French protesters are demanding the trial of a Jewish woman who is not considered criminally responsible

Crowds gathered on Sunday in Paris and other French cities to condemn a decision by the French Supreme Court that the killer of the Jewish woman Sarah Halimi was not criminally liable and therefore could not go to trial.

Thousands of people filled the Trocadero Plaza in Paris, in front of the Eiffel Tower, in response to a call from Jewish associations, anti-Semitic organizations and other groups saying that justice had not been done.

The announcement that the killer would not be sent to trial triggered outrage among the French and international Jewish community.

Halimi, a 65-year-old Jewish woman, died in 2017 after being shot out the window of her Paris apartment by her neighbor, Kobili Traoré, who allegedly shouted “Allahu Akbar” (“God is great” in Arabic). Traoré admitted that he pressured her.

The decision of the Court of Cassation, which was announced earlier this month, states that there was sufficient evidence that the document had anti-Semitic motives.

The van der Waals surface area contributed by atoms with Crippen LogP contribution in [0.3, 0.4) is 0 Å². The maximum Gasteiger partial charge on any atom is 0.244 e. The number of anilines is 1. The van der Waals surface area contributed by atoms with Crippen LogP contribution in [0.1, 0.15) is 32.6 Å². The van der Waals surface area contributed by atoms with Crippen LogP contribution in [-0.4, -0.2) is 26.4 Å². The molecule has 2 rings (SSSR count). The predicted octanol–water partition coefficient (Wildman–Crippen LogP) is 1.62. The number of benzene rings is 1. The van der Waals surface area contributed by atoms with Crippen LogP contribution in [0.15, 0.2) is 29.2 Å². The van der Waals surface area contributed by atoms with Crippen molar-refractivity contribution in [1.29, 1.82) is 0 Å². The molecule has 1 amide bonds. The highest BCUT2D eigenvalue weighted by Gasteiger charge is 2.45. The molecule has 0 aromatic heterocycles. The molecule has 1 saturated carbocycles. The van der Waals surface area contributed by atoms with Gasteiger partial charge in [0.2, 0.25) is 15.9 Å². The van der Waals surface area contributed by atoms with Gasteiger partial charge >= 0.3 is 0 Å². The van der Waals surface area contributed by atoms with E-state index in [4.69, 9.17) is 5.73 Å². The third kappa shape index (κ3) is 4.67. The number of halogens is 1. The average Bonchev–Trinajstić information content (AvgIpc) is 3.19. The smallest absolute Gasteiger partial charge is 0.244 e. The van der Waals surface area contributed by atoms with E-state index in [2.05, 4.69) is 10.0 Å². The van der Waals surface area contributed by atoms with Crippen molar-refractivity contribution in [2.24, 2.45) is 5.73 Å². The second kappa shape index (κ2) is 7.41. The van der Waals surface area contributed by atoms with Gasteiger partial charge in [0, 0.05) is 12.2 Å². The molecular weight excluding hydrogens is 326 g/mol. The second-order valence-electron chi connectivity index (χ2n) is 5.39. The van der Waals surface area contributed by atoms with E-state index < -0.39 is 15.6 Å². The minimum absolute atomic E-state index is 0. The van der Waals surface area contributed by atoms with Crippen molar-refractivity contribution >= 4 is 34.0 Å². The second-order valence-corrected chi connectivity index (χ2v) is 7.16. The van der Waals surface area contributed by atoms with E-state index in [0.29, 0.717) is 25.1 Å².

However, the court said that a person who committed a crime while in a “smelly state” could not be sent to trial – even if the state was caused by the usual use of illegal drugs. Traoré used to smoke large amounts of cannabis.

“According to unanimous opinions from various psychiatric experts, at the time of the facts, that man presented a serious foul-smelling condition,” the court said in a statement.

Under French law, people cannot be held criminally liable for acts committed while completely losing judgment or self-control due to a mental disorder.

Traoré has been in a special unit at a psychiatric hospital since Halimi’s death.

French President Emmanuel Macron called for a French law change in an interview with Le Figaro newspaper.

“Deciding to take drugs and then ‘go crazy’ should not, in my opinion, remove your criminal responsibility,” Macron said. He also expressed his support for the victim’s family.

Justice Minister Eric Dupond-Moretti tweeted on Sunday that he will present a bill in late May to include a legal vacuum in French law on the consequences of voluntary drug use.

In accordance with the request of the President of the Republic, the government will present at the end of May, in the Council of Ministers, a bill to combine the legal force in the Sarah Halimi case. This tragic story that has marked us all will advance our rights. pic.twitter.com/SqF2O28utj

– Eric Dupond-Moretti (@E_DupondM) April 25, 2021

(AP)

This website uses cookies to improve your experience. We'll assume you're ok with this, but you can opt-out if you wish. Accept Read More